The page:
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Do zero energy homes make economic sense? Seminar

Contributed on 30.05.2017 by Bethany Jade Whiting

On Wednesday 17th March, I attended the event at University of Salford, where the efforts of zero energy homes in Australia was discussed by two visiting speakers. Dr Trivess Moore, a research fellow in the Sustainable Buildings Innovation Laboratory (SBiLab) at RMIT University and Dr Stephen Berry, the manager of the research node for low carbon living at the University of South Australia. Both speakers are members of the Sustainable Housing and Urban Studies Unit (SHUSU), a multiple award-winning research and consultancy unit based at University of Salford.

Dr Moore spoke first, outlining facts including the population of Australia as 24.5 million and that the average size of the 9.2 million dwellings is 220m², over 3 times larger than the UK average of around 70m². he added that the houses themselves were rather large and that the average household size in Australia was 2.6 people in 2011, considerably less than the 1911 figure of 4.5.

The housing sector in Australia is responsible for around 12% of total final energy consumption and 13% of Greenhouse Gas emissions which are projected to continue to rise. This is where the Nationwide House Energy Rating Scheme comes in. It is a computer simulation which calculates energy efficiency going from 0-10 (worst to best) stars- the current minimum requirement in Australia is 6 but the average for any buildings built pre-1990 is 0!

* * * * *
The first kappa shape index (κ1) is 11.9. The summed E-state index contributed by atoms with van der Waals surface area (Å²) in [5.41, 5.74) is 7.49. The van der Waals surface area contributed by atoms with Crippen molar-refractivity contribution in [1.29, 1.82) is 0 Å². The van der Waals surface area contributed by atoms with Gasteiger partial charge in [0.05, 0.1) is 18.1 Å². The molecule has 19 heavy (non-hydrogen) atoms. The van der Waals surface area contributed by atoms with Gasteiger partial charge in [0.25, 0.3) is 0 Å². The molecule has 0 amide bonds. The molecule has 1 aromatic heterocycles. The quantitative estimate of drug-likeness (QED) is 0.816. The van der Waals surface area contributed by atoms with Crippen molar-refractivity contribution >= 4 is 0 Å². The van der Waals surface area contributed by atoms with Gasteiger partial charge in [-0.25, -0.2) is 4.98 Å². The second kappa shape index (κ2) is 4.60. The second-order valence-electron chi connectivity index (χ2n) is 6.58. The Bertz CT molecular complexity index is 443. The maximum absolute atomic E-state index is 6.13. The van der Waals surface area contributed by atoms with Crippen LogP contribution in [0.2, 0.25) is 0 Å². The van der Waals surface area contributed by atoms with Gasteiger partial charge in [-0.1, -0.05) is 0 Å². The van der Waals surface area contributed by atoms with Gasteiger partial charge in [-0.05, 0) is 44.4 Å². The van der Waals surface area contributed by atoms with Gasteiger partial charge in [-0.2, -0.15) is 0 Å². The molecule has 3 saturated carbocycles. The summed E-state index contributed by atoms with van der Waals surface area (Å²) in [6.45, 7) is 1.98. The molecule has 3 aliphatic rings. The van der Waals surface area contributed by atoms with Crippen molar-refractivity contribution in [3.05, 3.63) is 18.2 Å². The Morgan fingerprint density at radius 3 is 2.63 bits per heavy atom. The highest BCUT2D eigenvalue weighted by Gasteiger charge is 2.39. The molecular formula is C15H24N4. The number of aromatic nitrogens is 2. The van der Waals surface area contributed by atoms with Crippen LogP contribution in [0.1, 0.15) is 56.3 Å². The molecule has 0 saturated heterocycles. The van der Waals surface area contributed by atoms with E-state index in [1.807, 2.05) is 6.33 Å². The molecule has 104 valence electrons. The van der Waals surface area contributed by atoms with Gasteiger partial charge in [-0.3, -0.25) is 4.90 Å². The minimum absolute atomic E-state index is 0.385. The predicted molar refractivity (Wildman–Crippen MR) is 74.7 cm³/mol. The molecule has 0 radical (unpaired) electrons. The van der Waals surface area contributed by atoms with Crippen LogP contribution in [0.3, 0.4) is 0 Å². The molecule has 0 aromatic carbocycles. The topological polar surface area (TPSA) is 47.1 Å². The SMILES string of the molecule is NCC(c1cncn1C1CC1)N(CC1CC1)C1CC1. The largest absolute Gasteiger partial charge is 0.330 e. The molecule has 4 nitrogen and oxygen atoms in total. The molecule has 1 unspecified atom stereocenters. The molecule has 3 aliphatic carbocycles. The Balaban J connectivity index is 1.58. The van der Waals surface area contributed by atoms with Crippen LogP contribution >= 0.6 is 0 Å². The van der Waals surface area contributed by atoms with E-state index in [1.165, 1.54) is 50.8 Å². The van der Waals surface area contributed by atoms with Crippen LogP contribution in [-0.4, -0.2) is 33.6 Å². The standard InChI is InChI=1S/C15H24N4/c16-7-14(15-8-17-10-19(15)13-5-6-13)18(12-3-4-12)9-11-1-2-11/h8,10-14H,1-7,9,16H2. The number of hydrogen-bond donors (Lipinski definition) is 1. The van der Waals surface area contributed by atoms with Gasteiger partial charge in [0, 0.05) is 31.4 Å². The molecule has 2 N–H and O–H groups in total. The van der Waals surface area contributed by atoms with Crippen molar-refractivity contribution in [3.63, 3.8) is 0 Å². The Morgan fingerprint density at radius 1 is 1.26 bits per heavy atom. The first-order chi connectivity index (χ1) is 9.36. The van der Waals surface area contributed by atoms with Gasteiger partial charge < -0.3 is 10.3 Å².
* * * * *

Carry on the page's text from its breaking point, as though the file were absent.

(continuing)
The zero-energy housing project that ran included plans for 80 houses with energy efficiency of 6-10 stars. Through life analysis of the plans, it saw that for an 8 star zero energy home there would be an average increase of 7.8% on the upfront cost, which works out at around $31,000 AUD from average house prices figures but from the pilot study of 4 low energy homes and 7 control homes, the results were clear to see. On average the LEH households purchased 62% less electricity, 3% less gas and 28% less water compared to the department standard. This led to an average estimated saving for tenants of $1,050/ year, subject to changes in price of utility bills.

Dr Berry then took over to talk about his work on the Lochiel Park Green Village, a designated area of low energy homes designed and built to be minimum 7.5 stars on the Nationwide House Energy Rating Scheme. The buildings fitted in with the national averages for size, number of bedrooms and number of inhabitants and results showed the houses annual energy usage to be around ¼ of the Australian average in 2010-2011. He repeated the same concerns as mentioned by Dr Moore about the initial costs being more, but then showed figures with benefit/cost ratios of 2.52 in economic benefit to the owner.

Both projects have proven how successful low carbon living can be, there were examples in Lochiel Park of full self-sufficiency energy wise and even one house who was selling electricity to the local grid as they produced more than they used. Both speakers were extremely passionate and proud of the work they have done and I hope that we can incorporate some of the work they have done into housing designs in this country as the benefits massively outweigh the initial extra cost in construction.

 

For more information about the work being done visit: http://www.salford.ac.uk/sustainable-housing-and-urban-studies-unit